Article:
Matthew Albanese is artist who fascinated with special effects and magic. Matthew own a stunning artwork collection of photographs that will blow your mind with their realistic presence. On the left side in gallery you can see the final image and on the right you will be able to see how image was created using his special effects. Scroll down and enjoy in today’s gallery with 15 beautiful artworks.
Box Of Lightning
Diorama for Box of Lightning.. Backlit etching in plexiglass painted black.
How to Breathe Underwater
Diorama made out of walnuts, poured and cast candle wax, wire, glitter, peanut shells, flock, plaster, wire, dyed starfish, compressed moss, jellybeans(anemones), sponges, wax coated seashells, toothpaste,
clay, figs, feathers, Q-tips, nonpareils.
A New Life
Diorama made using painted parchment paper, thread, hand dyed ostrich feathers, carved chocolate, wire, raffia, masking tape, coffee, synthetic potting moss and cotton.
Diorama made out of tile grout, cotton, phosphorous ink. This model volcano was illuminated from within and underneath by six 60 watt light bulbs.
Making clouds out of drug store cotton balls. Diorama madre from cotton, salt, cooked sugar, tin foil, feathers & canvas.
After The Storm
This model is simply made out of faux fur(fields), cotton (clouds) and sifted tile grout(mountains). The perspective is forced as in all of my images, and the lighting effect was created by simply shifting the white balance.
Everything We Ever Were
It took two months to store up enough fireplace ash to create this lunar landscape. The darker rocks are made of mixed tile grout, flag crumpled paper & wire. The Earth is a video still projected onto the wall.
Salt Water Falls
Diorama made out of glass, plexiglass, tile grout, moss, twigs, salt, painted canvas & dry ice. The waterfall was created from a time exposure of falling table salt.
Made out of 20 pounds of sugar, jello and corn syrup. The crystals were grown in my studio over the course of two months.
Diorama made from wood, moss, yellow glitter, clear garbage bags, cooked sugar, scotch-brite pot scrubbers, bottle brushes, clipping from a bush in bloom (white flowers) clear thread, sand, tile grout (coloring), wire, paper and alternating yellow, red and orange party bulbs.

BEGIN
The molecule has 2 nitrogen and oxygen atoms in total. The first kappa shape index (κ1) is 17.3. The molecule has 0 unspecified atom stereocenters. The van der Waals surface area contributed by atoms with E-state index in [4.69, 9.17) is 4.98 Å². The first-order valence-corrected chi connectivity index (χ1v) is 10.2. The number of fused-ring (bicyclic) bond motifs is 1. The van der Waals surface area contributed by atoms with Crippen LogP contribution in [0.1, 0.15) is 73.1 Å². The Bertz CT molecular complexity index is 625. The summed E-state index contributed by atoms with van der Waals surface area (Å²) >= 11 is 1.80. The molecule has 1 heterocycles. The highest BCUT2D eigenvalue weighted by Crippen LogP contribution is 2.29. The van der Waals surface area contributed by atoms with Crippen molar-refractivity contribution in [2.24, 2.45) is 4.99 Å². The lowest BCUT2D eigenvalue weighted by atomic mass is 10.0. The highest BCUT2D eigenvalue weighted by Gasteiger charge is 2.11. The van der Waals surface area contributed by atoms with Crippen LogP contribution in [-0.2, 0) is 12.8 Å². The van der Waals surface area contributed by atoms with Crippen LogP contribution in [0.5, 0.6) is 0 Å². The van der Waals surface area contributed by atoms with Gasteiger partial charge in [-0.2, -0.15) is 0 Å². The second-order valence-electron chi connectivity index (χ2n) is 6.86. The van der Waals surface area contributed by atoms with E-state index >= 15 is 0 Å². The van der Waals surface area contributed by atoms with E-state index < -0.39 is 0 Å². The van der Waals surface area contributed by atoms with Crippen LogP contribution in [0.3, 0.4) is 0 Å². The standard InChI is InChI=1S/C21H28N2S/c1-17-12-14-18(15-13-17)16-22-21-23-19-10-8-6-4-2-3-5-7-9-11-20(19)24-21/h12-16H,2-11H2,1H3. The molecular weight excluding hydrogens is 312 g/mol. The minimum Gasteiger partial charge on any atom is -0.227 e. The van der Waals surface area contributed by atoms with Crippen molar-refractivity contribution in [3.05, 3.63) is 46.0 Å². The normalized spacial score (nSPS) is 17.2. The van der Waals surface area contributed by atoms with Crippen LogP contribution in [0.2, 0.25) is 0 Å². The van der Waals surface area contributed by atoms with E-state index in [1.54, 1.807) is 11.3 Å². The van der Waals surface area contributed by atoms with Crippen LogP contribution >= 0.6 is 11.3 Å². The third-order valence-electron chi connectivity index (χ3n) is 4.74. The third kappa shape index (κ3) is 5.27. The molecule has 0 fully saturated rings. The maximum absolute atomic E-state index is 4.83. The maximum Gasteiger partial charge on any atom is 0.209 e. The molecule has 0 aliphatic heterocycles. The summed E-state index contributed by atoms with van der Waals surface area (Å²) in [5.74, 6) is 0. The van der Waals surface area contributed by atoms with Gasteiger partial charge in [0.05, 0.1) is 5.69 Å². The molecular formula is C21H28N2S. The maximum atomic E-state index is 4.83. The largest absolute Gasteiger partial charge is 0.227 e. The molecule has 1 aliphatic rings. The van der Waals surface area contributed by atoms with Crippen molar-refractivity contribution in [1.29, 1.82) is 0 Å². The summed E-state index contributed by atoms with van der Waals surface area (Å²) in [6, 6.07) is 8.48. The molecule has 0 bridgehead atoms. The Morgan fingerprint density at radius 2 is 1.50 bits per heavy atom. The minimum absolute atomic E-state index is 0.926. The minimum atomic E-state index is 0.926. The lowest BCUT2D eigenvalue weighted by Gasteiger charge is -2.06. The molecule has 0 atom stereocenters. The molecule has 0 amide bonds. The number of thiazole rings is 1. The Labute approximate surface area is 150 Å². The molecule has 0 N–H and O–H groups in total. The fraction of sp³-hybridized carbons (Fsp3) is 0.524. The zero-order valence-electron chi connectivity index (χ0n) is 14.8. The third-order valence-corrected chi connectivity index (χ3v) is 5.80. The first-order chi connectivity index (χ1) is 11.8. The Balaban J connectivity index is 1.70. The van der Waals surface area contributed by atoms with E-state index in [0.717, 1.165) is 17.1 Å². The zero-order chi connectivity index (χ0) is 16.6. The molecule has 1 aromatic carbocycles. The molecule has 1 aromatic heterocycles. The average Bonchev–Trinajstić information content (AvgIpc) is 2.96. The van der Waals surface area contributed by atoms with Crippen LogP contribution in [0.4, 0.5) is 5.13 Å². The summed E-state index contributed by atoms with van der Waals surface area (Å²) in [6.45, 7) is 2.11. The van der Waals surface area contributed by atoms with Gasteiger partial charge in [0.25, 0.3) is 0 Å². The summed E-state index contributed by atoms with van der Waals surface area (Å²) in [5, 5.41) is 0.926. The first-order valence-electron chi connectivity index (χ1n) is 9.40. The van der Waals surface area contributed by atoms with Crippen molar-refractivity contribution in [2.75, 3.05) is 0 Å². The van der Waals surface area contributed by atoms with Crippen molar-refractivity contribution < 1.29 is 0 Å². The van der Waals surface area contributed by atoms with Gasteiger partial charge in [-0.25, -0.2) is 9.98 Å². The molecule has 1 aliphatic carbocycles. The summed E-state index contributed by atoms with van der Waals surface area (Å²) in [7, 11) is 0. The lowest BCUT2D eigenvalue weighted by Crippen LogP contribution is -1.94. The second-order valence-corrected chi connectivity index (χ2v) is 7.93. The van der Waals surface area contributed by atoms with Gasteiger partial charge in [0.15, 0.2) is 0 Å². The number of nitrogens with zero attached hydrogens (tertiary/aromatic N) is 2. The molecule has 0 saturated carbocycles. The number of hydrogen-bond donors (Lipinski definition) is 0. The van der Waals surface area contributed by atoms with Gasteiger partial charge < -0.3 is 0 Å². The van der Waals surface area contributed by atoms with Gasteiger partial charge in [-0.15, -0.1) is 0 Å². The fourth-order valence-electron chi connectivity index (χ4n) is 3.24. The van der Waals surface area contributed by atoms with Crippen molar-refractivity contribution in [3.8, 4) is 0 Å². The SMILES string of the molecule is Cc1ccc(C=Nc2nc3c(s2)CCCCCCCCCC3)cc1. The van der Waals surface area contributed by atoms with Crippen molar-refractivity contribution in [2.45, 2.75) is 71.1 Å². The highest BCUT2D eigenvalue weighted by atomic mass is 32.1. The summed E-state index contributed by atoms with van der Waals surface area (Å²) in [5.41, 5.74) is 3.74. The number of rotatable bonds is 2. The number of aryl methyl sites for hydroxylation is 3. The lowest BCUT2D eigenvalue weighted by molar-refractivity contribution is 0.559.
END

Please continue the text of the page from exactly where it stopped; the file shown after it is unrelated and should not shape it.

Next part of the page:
25 pounds of sugar cooked at varying temperatures (hard crack & pulled sugar recipes) It’s basically made out of candy. salt, egg whites, corn syrup, cream of tartar, powdered sugar, blue food coloring, india ink & flour. Three days of cooking, and two weeks of building.
Diorama made of steel wool, cotton, ground parsley and moss
This one is a mixture of many different materials, tile grout, moss, bottle brushes (pine trees) Actual clippings from ground cover and was built on top of standard outdoor patio table (water glass). The sky is canvas painted blue. Coloring was again achieved by shifting white balance.
This one was made by photographing a beam of colored light against a black curtain to achieve the edge effect. The trees were composited from life ( so far the only real life element in any of these images) The stars are simply strobe light through holes in cork board.
Paprika Mars. Made out of 12 pounds paprika, cinnamon, nutmeg, chili powder and charcoal
Matthew Albanese’s fascination with film, special effects and movie magic—and the mechanics behind these illusions—began early. Born in northern New Jersey in 1983, Albanese spent a peripatetic childhood moving between New Jersey and upstate New York. An only child, Albanese enjoyed imaginative, solitary play. He loved miniatures and created scenarios intricately set with household objects and his extensive collection of action figures. After earning a Bachelor of Fine Arts degree in Photography at the State University of New York, Purchase, Albanese worked as a fashion photographer, training his lens on bags, designer shoes and accessories—this small-object specialization is known in the retail trade as “table top photography.” Albanese’s creative eye soon turned to tabletop sets of a more wildly eclectic nature. In 2008, a spilled canister of paprika inspired him to create his first mini Mars landscape. More minute dioramas—made of spices, food and found objects—followed. In 2011, Albanese was invited to show at the Museum of Art and Design of New York. His work has also been exhibited at the Virginia Museum of Contemporary Art, Winkleman Gallery, and Muba, Tourcoing France. Matthew is represented at Bonni Benrubi Gallery in New York